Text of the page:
Sloes, embracing the States of Ohio, 1
Indiana. Illinois, Michigan and Wis-:
cousin, whero the increase was :>,- j
01 1.663. In the South Atlantic and I
Hast and West and South Central
portions tho whites proved a normal j
increase of 3,586,107.
The rate of increase in tho negro ?
population, which was not percept!-;
bly affected by immigration or emi
gration, was the lowest on record,
according to the statemnt.
Evidence of the emigration </f the ?
negro to the North and West was (
found in tho figures showing nearly ?
three-fourths of the Increase in the
negro population, or 472,41 8 of the,
635,250 gain, In these sections. A |
growth of only 162.832, or about one j
fourth, was reported for tho S'ont h, j
despite the fact that 85 per cent of .
tho total negro population is still be- I
low tho Mason-Dlxon line. The per- ;
sentage increase of tho negroes in the
West was 55.1; in tho North 43.3 per;
cent, and in tho South 1.96 per cent. |
'Michigan, with 60,0S2. negroes, led
all States in percentage of increase,
with 2f>l percent. Illinois and Ohio,^
ivith (ncreasos of 67.? per cent, show- j
ed further evidence of the Northward I
movement of negroes. Pennsylvania's .
negro population growth was 46.7
per cent.
Decrease in the Indian race in the ?
i
ten-year period was probably due In .
part, il was said, lo (lie enumeration
as Indians, in 1910 and as whites in
1920. of persons having only slight i
traces of Indian blood.
Georgia leads with the largest ne
gro population, numbering 1.206.365. j
Other States which have more than
100,000 negro inhabitants are:
M ississippi.935,184
Alabama.'."MI,6 52
South Carolina .sr,:;.7 l 9
North Carolina. 763,40-7
Texas.7 11.723
Louisiana.7 on,257
Virginia.600,170
Arkansas.172,220
Tennessee.15 1,758
Florida.329,487
Pennsylvania.. 281,494
Maryland.2 14,470
Now York .1 '.ts.4 33
ohio.I ^;.183
Illinois. . 1X2,254
Missouri.I Ts,2 1 I
Oklahoma .I 19,407
District of Columbia . . . 109,966
Ituh-.My-TIsm >s a great pain kill
er. Relievos pain and soreness,
Itlieuniatlsm, Neuralgin, Sprains, &c.
-adv.
Della Pontiac Smashes Own I leeor d.
Bra ii (ford, ont., .lune 23.--Bella
Pontiac, world's champion cow, own
ed by T. A. Barron, of Brant ford, has
set a new record. Figures made pub?
lie to-day by .lames W ilson, super
visor of tho official test of tho Hoi?
stein-Frlesian Association, showed
that for tho fiscal year ending June
1 St h Bella Pontiac produce I; Milk
27.017 pounds; fal 1,250 pounds, and
butter 1.57:1.5 pounds. Mr. Wilson
said these figures were far in excess
of any previous record.
A NT MIK UK IUI iii I& REPORTED
In Houso-Outlaws Hoer for Medici
nal Purposes on Prescription.
Washington, June 23.-The Wil
lis-Campbell anti-beer bill, with mi
nor amondinonts, was roported to
day by thc House judiciary commit
ten. Tho rules^oommittee is expected '<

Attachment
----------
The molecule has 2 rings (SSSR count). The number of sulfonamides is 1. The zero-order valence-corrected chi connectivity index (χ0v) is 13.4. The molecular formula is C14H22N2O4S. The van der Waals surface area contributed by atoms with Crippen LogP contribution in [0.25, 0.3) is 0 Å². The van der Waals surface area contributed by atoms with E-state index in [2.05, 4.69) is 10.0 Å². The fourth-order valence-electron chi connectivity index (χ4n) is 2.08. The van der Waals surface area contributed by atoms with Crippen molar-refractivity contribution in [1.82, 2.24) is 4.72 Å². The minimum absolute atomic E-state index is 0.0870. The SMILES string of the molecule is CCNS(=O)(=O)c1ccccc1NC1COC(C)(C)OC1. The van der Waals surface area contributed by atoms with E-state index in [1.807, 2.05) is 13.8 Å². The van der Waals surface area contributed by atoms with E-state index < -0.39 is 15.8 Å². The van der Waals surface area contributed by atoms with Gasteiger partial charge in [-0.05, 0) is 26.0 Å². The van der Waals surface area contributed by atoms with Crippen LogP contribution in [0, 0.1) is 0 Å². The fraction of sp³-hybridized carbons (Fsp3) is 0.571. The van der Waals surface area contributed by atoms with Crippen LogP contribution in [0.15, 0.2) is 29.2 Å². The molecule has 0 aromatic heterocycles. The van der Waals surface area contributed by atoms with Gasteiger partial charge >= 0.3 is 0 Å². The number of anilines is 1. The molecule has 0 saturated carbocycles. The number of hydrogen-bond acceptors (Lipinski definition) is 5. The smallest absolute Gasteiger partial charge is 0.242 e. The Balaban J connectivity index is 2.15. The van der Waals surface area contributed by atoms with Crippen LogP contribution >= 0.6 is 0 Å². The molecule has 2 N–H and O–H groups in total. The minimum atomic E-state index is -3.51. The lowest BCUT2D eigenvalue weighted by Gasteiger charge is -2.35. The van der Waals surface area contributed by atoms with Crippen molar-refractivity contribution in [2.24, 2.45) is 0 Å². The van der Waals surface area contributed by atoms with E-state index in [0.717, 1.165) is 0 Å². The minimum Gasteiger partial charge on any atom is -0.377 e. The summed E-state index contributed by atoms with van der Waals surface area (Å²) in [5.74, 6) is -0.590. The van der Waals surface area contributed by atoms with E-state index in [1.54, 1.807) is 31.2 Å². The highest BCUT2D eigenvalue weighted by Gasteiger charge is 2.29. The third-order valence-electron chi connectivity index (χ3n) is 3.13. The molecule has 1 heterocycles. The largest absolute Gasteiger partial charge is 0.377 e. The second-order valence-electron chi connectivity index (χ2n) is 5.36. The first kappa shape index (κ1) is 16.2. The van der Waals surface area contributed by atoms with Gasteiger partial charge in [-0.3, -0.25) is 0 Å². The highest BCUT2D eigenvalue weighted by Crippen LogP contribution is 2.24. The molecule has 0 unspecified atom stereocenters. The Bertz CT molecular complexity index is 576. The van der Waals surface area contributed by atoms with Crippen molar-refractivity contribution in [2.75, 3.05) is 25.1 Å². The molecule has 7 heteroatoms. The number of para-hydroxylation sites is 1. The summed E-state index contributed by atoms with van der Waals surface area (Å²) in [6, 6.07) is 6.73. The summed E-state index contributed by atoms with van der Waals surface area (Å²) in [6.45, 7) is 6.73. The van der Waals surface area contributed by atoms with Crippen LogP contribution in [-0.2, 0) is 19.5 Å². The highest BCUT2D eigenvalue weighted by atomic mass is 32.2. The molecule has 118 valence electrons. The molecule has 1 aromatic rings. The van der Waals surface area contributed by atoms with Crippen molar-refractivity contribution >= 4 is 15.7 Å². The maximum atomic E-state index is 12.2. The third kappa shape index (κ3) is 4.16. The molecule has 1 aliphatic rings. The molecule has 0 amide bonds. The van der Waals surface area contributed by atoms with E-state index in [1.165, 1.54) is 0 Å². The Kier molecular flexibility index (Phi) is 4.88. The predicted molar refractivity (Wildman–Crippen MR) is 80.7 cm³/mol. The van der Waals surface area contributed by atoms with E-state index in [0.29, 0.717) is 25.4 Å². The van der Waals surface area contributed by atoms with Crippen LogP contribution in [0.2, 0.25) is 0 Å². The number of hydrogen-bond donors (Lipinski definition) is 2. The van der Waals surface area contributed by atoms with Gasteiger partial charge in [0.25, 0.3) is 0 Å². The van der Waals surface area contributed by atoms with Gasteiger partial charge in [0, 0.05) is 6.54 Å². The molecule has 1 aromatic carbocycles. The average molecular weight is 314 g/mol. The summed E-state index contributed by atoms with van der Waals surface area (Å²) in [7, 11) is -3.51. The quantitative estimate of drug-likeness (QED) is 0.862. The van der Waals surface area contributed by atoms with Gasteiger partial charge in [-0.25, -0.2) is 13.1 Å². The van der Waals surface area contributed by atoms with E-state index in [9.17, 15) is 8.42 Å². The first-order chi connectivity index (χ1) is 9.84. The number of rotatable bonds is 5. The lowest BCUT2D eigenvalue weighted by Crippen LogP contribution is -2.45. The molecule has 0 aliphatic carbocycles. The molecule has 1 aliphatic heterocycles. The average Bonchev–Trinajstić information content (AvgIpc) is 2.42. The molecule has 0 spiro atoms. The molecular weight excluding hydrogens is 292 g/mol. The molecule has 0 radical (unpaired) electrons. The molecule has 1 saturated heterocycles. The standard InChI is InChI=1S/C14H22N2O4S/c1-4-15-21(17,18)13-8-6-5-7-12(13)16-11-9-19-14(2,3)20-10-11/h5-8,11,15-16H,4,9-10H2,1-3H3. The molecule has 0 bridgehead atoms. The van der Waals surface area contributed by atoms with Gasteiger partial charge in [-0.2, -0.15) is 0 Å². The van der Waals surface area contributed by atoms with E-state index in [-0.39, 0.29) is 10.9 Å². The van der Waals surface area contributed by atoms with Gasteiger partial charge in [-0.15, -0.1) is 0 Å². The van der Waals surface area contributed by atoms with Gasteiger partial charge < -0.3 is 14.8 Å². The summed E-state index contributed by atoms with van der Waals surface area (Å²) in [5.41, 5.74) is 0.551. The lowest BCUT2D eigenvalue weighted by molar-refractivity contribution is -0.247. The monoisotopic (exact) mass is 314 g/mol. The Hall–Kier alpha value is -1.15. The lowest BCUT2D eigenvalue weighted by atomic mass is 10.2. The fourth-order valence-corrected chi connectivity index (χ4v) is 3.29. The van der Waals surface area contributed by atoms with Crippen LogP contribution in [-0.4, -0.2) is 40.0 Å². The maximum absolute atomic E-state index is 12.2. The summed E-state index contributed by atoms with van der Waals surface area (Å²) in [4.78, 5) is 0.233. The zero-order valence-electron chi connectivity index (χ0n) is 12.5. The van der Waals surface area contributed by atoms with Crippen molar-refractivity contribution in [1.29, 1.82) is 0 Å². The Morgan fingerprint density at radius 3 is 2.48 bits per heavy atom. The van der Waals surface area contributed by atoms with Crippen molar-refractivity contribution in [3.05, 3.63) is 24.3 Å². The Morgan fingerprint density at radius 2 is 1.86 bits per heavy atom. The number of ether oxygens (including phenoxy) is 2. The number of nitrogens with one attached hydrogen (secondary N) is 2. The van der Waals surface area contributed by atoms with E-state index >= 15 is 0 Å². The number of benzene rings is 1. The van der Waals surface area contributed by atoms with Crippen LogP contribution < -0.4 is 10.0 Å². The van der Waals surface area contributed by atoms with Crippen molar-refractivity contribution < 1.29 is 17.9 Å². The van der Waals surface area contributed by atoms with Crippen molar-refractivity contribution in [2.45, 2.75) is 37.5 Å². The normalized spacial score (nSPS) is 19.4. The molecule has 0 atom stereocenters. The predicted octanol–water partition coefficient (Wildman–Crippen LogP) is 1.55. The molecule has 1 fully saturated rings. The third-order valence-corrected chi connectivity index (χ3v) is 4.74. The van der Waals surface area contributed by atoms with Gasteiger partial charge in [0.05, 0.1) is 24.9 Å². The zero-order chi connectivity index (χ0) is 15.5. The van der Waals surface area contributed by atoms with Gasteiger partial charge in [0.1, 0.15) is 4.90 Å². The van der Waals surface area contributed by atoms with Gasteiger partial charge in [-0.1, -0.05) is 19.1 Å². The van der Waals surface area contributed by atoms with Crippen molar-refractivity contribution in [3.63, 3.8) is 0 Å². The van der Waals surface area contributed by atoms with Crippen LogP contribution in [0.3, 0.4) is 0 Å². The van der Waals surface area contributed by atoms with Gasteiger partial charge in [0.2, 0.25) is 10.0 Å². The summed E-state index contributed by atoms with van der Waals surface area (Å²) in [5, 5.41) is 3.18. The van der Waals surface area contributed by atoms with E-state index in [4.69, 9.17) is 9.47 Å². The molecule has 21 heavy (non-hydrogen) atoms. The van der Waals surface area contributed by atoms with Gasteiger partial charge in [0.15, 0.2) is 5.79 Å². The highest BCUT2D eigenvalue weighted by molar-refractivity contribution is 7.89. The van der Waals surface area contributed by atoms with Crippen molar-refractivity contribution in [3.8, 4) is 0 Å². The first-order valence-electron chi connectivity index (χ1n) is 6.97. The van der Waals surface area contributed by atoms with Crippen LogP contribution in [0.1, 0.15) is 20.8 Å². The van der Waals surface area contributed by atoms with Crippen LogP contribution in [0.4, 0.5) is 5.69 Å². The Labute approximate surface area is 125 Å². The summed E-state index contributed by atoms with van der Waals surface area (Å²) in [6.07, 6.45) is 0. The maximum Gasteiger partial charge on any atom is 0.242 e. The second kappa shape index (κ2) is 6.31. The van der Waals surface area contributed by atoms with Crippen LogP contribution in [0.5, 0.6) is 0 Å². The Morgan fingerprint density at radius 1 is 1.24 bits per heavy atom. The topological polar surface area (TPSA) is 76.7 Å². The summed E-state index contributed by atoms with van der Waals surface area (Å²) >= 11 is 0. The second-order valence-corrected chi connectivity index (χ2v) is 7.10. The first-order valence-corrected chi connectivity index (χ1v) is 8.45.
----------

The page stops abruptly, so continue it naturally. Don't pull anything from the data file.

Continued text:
to give it right ot way in the Houso!
within the next few days.
Aside from "outlawing beer for !
medicinal purposes, the bill would ?
limit to one hundred lu ninety days1
the number of prescriptions for wills- :
key to be issued by a physician, and !
would authorise tho prohibition au- j
thorlties to stop the manufacture and
importation of liquor until the pres-'
ont stocks held in this country have1
been reduced. It also would extend!
tho Volstead enforcement act to Ha
waii and tho Virgin Islands.
The bill embraces the uncontro
verted sections of tho Volstead sup-j
plomental act and was introduced In
that form as an emergency legisla- !
lion to become effective before thc j
internai revenue bureau could issue '
beer regulations under a ruling by
former Attorney General Palmer.
Mr. Volstead announced that the
contested sections of his bill would
bo reintroduced.
Catarrh
Catarrh is a local disease, greatly
influenced by roust itu! ional con
ditions. HALL'S CATARRH j
MT.DI CI NE is a Tonic and Blood
Purifier. Hy cleansing the blood and
building u|> thc System, IIA U/S
CATARRH MEDICINE restores'
normal conditions and allows Na- i
ture to do its "work.
All Druggists. Circulars free.
P. J. Cheney & Co., Toledo, Ohio.
YOUTH COXYICTHI) OF KILLING |
His Father-Young Laurens .Mun to
Serve Five Yours on (Jung.
Laurens, June 21t.-?Claude Owens, '
a young man of Young's township,
was late yesterday afternoon convict
ed of manslaughter with rccouunen- J
dation ?o mercy, on the charge of i
killing his father, Allen Owens, last]
fall at a cane mill on the premises of j
the Owens home. Notice of intention |
to ask for a new trial was given by
counsel for the defense, but the in
tention to appeal was abandoned th?3
afternoon and .Judge Gary sentenced
young Owens to serve five years on j
tho chain gang or in tho State peni
tentiary.
Tho homicide occurred last Qcto
ber, and tho plea of the defendant as I
made on the stand was that he was j
attacked by his fther with a drawn j
knife, and that he shot to save him
self. The young defendant and his
father, it was brought out during the ;
trial of the case, which consumed a
day and a half, had been on bad j
terms for some time and often quar- ?
reled, according to the testimony of j
Mrs. Owens, wife and motlier, who
recited various instances of clashes !
between father and son.
There was testimony on the side
of the defense to the effect that Allen
Owens was generally disagreeable
and often abusive to his wife and
children. On the day of Ibo killing,
Oct. 17, the elder Owens, it was al
leged, was at work at his cane mill,